Fledgling service workers union leads job action

Protests mark anniversary of MLK Jr.’s assassination in April 1968
Members of the Union of Southern Service Workers and supporters protest against unsafe working conditions outside of Occupational Safety and Health Administration (OSHA) in Downtown Atlanta Tuesday, April, 4 2023. (Natrice Miller/natrice.miller@ajc.com)

Credit: Natrice Miller / Natrice.Miller@ajc.com

Credit: Natrice Miller / Natrice.Miller@ajc.com

Members of the Union of Southern Service Workers and supporters protest against unsafe working conditions outside of Occupational Safety and Health Administration (OSHA) in Downtown Atlanta Tuesday, April, 4 2023. (Natrice Miller/natrice.miller@ajc.com)

Members of a fledgling union for low-wage workers took to the street Tuesday in three Southeastern cities to protest unsafe conditions and insufficient pay to mark the anniversary of Martin Luther King Jr.’s assassination.

In Atlanta, about 50 members of the Union of Southern Service Workers chanted, held posters, listened to speeches and talked about their own complaints in front of the offices of the Occupational Safety and Health Administration, a federal agency responsible for workplace safety.

Union members also gathered in Durham, N.C. and in Columbia, S.C.

In an interview, Gerald Green said he was making $14.75 an hour as a cook at a Tift County Waffle House after five years on the job and several promotions.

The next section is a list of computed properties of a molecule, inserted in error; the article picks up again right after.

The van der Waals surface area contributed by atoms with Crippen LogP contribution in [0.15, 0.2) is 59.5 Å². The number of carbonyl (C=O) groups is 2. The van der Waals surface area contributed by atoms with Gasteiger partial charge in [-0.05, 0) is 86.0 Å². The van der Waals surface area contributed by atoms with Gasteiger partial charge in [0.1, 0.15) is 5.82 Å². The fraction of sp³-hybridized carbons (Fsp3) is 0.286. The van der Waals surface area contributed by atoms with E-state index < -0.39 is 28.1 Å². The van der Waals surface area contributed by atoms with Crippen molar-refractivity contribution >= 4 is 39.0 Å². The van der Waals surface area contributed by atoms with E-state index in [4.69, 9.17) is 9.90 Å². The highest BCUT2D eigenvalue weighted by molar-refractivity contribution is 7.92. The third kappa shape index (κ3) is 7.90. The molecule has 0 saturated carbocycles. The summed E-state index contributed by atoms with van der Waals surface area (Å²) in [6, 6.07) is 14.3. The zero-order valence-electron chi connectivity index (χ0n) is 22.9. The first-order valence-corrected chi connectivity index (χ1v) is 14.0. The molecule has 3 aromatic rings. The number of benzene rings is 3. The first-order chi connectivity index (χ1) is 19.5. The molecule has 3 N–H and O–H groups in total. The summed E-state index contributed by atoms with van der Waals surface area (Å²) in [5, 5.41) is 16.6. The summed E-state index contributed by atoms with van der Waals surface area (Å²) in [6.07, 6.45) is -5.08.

“I got involved in the labor movement because I’ve seen how bad things have gotten for some people who are barely surviving,” he said. “If I didn’t have family support, I would probably be living on the street.”

He said he loves the job and his co-workers, but believes management doesn’t appreciate what they have.

“The people who work at Waffle House are good people — some of the kindness, hardest-working people, most generous people I’ve ever met,” Green said. “But the company needs to treat people better.”

The action Tuesday was intended to link current union efforts to the final days of King in April, 1968. who had gone to Memphis in April 1968 to support striking workers, said Inez O’Donnell, a union organizer. “He was there to support sanitation workers when he was killed.”

Adam Shepherd came up from Mobile to attend the demonstration. He said he works eight to 10 hours most days as an Uber driver, where his income is erratic, and three days a week as a $9-an-hour cashier at the large hotel.

Without roommates, he’d be hard-pressed to pay the rent. Besides the pay, another problem is safety on the job because drivers are sometimes threatened, he said.

The action Tuesday was intended to link current union efforts to the final days of King in April, 1968, when he went to Memphis to support striking workers, said Inez O’Donnell, a union organizer. “He was there to support sanitation workers when he was killed.”

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